With respect to funding for health care subsidies, we have endeavored to make sure that rural, non-profit health care facilities have sufficient funding to meet the needs for providing services in communities that otherwise might not have the same resources that are available in urban communities.

There also are many other policy and market issues that will need to be resolved in a new universal service environment. For instance, I believe it remains to be seen how cable and wireless industries will continue to develop to play a greater role in the telecommunications services that will meet future universal service needs. As these developments occur, the Commission may continue to monitor the equity of contribution and recovery of universal service funds by paging services as well as the extent to which wireless services in general should contribute for intrastate services.

Access Reform

The Commission's actions today on access reform involve two components: (1) several structural changes that will cause access components to move to more reasonable categories and to become subject to competition where possible; and (2) reductions in the current level of access charges, largely accomplished through revision of the productivity and sharing mechanism in LEC price caps.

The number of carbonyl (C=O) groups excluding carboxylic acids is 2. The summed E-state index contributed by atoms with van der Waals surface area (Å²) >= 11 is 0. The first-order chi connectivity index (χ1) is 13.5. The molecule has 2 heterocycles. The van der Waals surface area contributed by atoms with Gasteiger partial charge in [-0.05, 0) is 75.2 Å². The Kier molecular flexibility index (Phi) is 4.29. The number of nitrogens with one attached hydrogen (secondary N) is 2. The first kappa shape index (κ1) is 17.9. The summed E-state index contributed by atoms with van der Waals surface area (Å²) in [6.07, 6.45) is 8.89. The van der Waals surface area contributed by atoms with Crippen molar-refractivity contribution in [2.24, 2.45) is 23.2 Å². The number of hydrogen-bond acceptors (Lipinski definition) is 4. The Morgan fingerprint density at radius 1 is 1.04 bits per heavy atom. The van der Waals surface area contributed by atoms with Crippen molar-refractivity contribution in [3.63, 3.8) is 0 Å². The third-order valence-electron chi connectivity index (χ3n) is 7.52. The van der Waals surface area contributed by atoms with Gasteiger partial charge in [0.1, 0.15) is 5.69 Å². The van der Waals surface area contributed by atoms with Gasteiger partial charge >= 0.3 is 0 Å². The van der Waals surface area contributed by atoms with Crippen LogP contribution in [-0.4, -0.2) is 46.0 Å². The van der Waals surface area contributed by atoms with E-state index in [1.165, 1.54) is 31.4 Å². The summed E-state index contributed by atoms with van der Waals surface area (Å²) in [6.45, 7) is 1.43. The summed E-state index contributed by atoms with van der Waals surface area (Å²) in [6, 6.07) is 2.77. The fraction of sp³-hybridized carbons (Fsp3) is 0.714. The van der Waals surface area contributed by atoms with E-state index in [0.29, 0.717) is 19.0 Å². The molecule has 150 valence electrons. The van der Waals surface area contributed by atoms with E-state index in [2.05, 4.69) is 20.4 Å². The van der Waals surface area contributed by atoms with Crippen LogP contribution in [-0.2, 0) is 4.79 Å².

Where this decision changes the structure of end user charges, as in our treatment of business and residential customers, and consumers with second or multiple lines, I believe our decisions should be -- and are -- characterized by balance. As a result of this necessary reform of the access payment structure, charges should remain within reasonable bounds and should help to promote the development of competition and consumer benefits.

I also believe this Commission would be remiss in our regulatory duties to the American public and responsibilities to our licensees if we were to restructure universal service without concurrently engaging in access charge reform. We have talked about this step for quite some time. Many parties have expressed their views in a very public fashion as to whether or not this step is warranted, or to what degree access charges should be reduced. I believe that this step to restructure and reduce the level of access charges is the right thing to do and this is the right time to do it.

The consumers and users of telecommunications services are the intended beneficiaries of today's actions regarding access reform. Now that these decisions are adopted, I believe it will become clear that we have done our best to ensure that consumers do not bear the burden of implementing the new universal service program and access charge reform. Our actions also represent a fundamental part of the Commission's effort to facilitate competition in the local exchange marketplace, in this case by reducing access charges paid to LECs by interexchange carriers.